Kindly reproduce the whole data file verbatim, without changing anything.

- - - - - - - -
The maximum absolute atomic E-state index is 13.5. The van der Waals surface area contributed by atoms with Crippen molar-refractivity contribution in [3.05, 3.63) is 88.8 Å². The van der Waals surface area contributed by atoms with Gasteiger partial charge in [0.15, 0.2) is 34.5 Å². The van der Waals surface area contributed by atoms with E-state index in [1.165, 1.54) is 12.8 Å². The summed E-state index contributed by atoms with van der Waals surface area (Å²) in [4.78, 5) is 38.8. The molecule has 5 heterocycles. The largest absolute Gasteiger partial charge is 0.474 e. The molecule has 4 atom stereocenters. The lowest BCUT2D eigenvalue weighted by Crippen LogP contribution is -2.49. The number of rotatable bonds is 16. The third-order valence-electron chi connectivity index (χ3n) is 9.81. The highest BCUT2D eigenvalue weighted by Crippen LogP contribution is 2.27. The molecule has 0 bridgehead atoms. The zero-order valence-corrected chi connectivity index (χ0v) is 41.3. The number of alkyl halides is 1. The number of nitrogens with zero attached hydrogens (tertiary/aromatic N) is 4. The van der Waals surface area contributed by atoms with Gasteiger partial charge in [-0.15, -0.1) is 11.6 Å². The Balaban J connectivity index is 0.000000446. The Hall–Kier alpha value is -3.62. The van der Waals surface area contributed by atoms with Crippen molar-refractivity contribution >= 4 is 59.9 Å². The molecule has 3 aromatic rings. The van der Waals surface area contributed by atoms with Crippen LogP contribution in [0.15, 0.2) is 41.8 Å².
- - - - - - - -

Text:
The maximum absolute atomic E-state index is 13.5. The van der Waals surface area contributed by atoms with Crippen molar-refractivity contribution in [3.05, 3.63) is 88.8 Å². The van der Waals surface area contributed by atoms with Gasteiger partial charge in [0.15, 0.2) is 34.5 Å². The van der Waals surface area contributed by atoms with E-state index in [1.165, 1.54) is 12.8 Å². The summed E-state index contributed by atoms with van der Waals surface area (Å²) in [4.78, 5) is 38.8. The molecule has 5 heterocycles. The largest absolute Gasteiger partial charge is 0.474 e. The molecule has 4 atom stereocenters. The lowest BCUT2D eigenvalue weighted by Crippen LogP contribution is -2.49. The number of rotatable bonds is 16. The third-order valence-electron chi connectivity index (χ3n) is 9.81. The highest BCUT2D eigenvalue weighted by Crippen LogP contribution is 2.27. The molecule has 0 bridgehead atoms. The zero-order valence-corrected chi connectivity index (χ0v) is 41.3. The number of alkyl halides is 1. The number of nitrogens with zero attached hydrogens (tertiary/aromatic N) is 4. The van der Waals surface area contributed by atoms with Gasteiger partial charge in [-0.15, -0.1) is 11.6 Å². The Balaban J connectivity index is 0.000000446. The Hall–Kier alpha value is -3.62. The van der Waals surface area contributed by atoms with Crippen molar-refractivity contribution >= 4 is 59.9 Å². The molecule has 3 aromatic rings. The van der Waals surface area contributed by atoms with Crippen LogP contribution in [0.15, 0.2) is 41.8 Å².